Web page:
James Watt Dock Marina

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Courtesy Flag

Flag, Red Ensign


55° 56.8N 004° 44.4W


AC 1009 Approaches to the River Clyde; SC 5610 Firth of Clyde, Imray C63 Firth of Clyde

Rules & Regulations

Consult the Clyde Port Authority’s Leisure Navigation Aid; if you haven’t you can find it at


The main points are that there is a speed limit of 5 kts from the Control Tower to the marina and you should report to the Clyde Port VTS on Channel 12 before passing the Control Tower.


Commercial Shipping should not be impeded.

Tidal Data Times & Range

Greenock is a standard port MHWS 3.4m MLWS 2.8m MLWN 1.0m MLWS 0.3m  

7 Day Weather Forecast

Marina Office 01475 729838 VHF #80  

James Watt Dock was built in 1886; the worthies of Greenock spotted an opportunity to poach trade from Glasgow which, further up the Clyde, was restricted by the shallow approaches beyond Dumbarton.  This turned out to be a very successful exercise and Greenock flourished; it captured a sizeable share of the imports into the Clyde whilst also developing some industries of its own such as sugar refining which continued until nearly the end of the 20th

Another mainstay in the area was ship building but, for various reasons, that slowly declined as did the import/export trade along with the other smaller dockyards of the country. (One remembers the empty “bottoms” rusting at buoys in the Holy Loch in the fifties) The Tate & Lyle sugar refinery closed just before the end of the 20th C and all that remains are a few listed buildings and the huge crane which you will see in your approach to the dock.

Like many coastal authorities, Greenock found itself with a white elephant for which it needed to find a use and so the James Watt Dock Marina came into being and was opened in time to host a Tall Ships Event in the summer of 2011. Since then all the usual marina facilities have been installed and now, in 2015, the marina can be said to fully up and running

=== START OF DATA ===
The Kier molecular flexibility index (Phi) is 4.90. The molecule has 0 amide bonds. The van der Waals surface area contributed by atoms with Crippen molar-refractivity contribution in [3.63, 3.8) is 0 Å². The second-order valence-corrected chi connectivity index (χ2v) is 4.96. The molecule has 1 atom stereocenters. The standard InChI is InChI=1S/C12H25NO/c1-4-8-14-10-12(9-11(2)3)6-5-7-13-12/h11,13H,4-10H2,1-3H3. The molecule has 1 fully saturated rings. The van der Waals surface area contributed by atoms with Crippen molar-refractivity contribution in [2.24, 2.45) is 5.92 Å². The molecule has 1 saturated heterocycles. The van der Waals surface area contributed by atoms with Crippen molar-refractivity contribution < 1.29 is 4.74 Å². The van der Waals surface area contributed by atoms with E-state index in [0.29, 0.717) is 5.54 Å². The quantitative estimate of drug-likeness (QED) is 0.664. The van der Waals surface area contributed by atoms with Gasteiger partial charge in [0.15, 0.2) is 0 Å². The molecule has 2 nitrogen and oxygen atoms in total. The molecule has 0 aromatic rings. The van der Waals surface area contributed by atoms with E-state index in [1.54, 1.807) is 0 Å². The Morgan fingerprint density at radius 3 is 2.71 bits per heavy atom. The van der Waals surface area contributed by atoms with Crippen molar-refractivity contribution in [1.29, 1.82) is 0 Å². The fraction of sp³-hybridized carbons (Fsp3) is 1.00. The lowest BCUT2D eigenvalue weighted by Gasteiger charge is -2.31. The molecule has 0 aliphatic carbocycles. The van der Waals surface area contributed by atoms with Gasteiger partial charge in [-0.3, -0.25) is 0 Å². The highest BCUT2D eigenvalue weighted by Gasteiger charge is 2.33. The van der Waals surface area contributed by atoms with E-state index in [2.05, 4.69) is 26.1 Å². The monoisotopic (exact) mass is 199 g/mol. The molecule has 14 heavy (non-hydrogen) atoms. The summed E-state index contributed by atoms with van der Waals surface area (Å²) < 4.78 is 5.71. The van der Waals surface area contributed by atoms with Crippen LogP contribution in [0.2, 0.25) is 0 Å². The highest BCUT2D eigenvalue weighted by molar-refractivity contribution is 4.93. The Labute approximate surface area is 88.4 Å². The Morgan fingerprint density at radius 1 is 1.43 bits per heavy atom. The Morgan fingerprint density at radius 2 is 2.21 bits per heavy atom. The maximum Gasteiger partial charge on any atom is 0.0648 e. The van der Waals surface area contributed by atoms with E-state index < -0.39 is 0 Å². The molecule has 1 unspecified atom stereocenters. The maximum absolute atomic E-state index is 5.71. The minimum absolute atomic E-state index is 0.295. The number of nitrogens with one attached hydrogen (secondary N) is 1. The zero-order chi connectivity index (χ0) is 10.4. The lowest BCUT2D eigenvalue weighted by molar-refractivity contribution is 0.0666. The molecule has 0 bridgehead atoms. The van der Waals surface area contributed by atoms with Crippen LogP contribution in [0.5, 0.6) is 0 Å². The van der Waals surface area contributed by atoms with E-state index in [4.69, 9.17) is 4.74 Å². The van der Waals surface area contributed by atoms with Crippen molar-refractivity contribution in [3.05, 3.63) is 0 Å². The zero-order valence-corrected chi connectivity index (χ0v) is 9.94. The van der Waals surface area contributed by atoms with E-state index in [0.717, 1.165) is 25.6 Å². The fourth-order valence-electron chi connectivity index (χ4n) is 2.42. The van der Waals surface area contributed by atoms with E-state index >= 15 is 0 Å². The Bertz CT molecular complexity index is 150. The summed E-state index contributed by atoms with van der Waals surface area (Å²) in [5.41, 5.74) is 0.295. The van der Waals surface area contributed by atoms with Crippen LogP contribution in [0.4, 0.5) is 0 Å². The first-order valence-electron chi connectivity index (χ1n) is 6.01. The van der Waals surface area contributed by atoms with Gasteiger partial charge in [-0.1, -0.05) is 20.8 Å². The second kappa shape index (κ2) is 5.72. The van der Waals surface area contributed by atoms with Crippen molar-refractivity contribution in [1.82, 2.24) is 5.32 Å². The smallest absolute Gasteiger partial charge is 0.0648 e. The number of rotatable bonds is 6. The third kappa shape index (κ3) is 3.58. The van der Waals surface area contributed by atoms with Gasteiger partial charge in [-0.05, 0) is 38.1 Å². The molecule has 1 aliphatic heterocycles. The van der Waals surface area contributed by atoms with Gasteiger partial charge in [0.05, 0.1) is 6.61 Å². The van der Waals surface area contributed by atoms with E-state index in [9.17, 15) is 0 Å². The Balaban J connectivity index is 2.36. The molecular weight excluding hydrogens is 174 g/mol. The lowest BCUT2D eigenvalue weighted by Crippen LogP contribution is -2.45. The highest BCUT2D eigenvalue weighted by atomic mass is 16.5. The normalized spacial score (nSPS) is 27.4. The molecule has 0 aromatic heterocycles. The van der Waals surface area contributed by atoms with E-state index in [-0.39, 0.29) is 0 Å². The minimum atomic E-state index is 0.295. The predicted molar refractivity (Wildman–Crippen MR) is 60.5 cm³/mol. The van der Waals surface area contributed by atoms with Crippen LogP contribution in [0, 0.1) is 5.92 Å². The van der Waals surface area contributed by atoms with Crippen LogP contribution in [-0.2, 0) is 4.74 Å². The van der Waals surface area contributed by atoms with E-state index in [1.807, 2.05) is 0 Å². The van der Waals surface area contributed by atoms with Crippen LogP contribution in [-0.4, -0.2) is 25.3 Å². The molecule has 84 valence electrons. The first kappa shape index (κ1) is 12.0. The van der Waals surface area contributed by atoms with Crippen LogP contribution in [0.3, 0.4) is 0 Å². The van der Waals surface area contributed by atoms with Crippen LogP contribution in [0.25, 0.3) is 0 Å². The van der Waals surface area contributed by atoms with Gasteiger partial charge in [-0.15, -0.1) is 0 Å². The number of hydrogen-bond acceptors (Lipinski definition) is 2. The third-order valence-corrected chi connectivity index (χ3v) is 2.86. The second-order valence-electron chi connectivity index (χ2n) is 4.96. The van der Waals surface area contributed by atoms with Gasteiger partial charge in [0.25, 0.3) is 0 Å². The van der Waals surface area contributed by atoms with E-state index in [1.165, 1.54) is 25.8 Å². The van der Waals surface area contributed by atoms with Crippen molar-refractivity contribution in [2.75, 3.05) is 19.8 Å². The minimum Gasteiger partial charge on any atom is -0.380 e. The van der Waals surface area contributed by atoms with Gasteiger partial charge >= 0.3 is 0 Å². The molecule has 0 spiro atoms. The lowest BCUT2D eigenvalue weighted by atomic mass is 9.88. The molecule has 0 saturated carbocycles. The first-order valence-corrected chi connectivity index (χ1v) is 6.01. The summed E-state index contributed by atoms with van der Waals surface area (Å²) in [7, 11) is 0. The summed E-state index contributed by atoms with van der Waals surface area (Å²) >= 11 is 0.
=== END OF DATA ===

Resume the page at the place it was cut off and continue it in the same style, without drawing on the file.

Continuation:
The marina consists of two basins either side of a central pier around which pontoons have been installed. We have supplied a marina plan (courtesy of the marina) which shows the berths and their numbering.

Their website can be found at http://www.jameswattdockmarina.co.uk

August 2022. Work has started on a completely new amenities and office building on the opposite side of the dock to the sugar warehouse so by next year (2023) that should be complete. It's going to be a two story building and the staff hope to be able to overlook the whole marina from their office.

The approach is straight forward, though distinguishing the entrance from.....

..... the other dockside buildings may be a problem from a distance. Basically, once you’ve crossed Gourock Bay, proceed SE along the coast until you are approaching Control Tower (see our gallery); There is an SHM a cable and a half NNW of the control tower but that is for cargo ships; if you potter along the 5 metre contour you’ll be well out of trouble. You should report to Clyde Estuary Control on #12 as you pass this mark

As you pass the Control Tower look across to port and try to pick up the first of the port hand marks lining the edge of a notorious sand spit called the “Tail o’ the Bank”.  The channel is between those PHMs and the shore which is steep to as far as yachts are concerned. To starboard you’ll see the Ocean terminal (which will normally have at least one large ship tied up) followed about five minutes later by the large, square Customs House building.